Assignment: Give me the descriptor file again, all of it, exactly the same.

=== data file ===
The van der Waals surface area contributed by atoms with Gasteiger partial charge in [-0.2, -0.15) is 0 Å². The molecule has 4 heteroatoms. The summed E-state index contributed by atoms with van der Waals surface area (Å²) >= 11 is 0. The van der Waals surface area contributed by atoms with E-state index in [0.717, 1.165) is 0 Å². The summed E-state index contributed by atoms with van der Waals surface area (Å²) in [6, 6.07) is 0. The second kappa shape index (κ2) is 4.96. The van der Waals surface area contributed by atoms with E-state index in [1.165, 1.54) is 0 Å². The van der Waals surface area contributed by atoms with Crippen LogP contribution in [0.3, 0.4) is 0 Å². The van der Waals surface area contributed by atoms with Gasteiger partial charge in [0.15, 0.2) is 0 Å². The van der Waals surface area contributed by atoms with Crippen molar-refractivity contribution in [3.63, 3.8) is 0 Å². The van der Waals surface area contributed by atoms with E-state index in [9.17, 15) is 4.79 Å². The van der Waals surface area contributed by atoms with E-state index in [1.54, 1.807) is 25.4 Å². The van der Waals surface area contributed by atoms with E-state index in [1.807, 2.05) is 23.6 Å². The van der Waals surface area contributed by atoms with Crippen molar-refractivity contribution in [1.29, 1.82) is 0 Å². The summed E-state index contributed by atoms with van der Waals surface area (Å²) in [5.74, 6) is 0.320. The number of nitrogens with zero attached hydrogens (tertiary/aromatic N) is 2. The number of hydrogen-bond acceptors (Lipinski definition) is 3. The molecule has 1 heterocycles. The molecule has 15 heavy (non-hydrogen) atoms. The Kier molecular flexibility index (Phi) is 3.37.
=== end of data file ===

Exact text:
The van der Waals surface area contributed by atoms with Gasteiger partial charge in [-0.2, -0.15) is 0 Å². The molecule has 4 heteroatoms. The summed E-state index contributed by atoms with van der Waals surface area (Å²) >= 11 is 0. The van der Waals surface area contributed by atoms with E-state index in [0.717, 1.165) is 0 Å². The summed E-state index contributed by atoms with van der Waals surface area (Å²) in [6, 6.07) is 0. The second kappa shape index (κ2) is 4.96. The van der Waals surface area contributed by atoms with E-state index in [1.165, 1.54) is 0 Å². The van der Waals surface area contributed by atoms with Crippen LogP contribution in [0.3, 0.4) is 0 Å². The van der Waals surface area contributed by atoms with Gasteiger partial charge in [0.15, 0.2) is 0 Å². The van der Waals surface area contributed by atoms with Crippen molar-refractivity contribution in [3.63, 3.8) is 0 Å². The van der Waals surface area contributed by atoms with E-state index in [9.17, 15) is 4.79 Å². The van der Waals surface area contributed by atoms with E-state index in [1.54, 1.807) is 25.4 Å². The van der Waals surface area contributed by atoms with E-state index in [1.807, 2.05) is 23.6 Å². The van der Waals surface area contributed by atoms with Crippen molar-refractivity contribution in [1.29, 1.82) is 0 Å². The summed E-state index contributed by atoms with van der Waals surface area (Å²) in [5.74, 6) is 0.320. The number of nitrogens with zero attached hydrogens (tertiary/aromatic N) is 2. The number of hydrogen-bond acceptors (Lipinski definition) is 3. The molecule has 1 heterocycles. The molecule has 15 heavy (non-hydrogen) atoms. The Kier molecular flexibility index (Phi) is 3.37.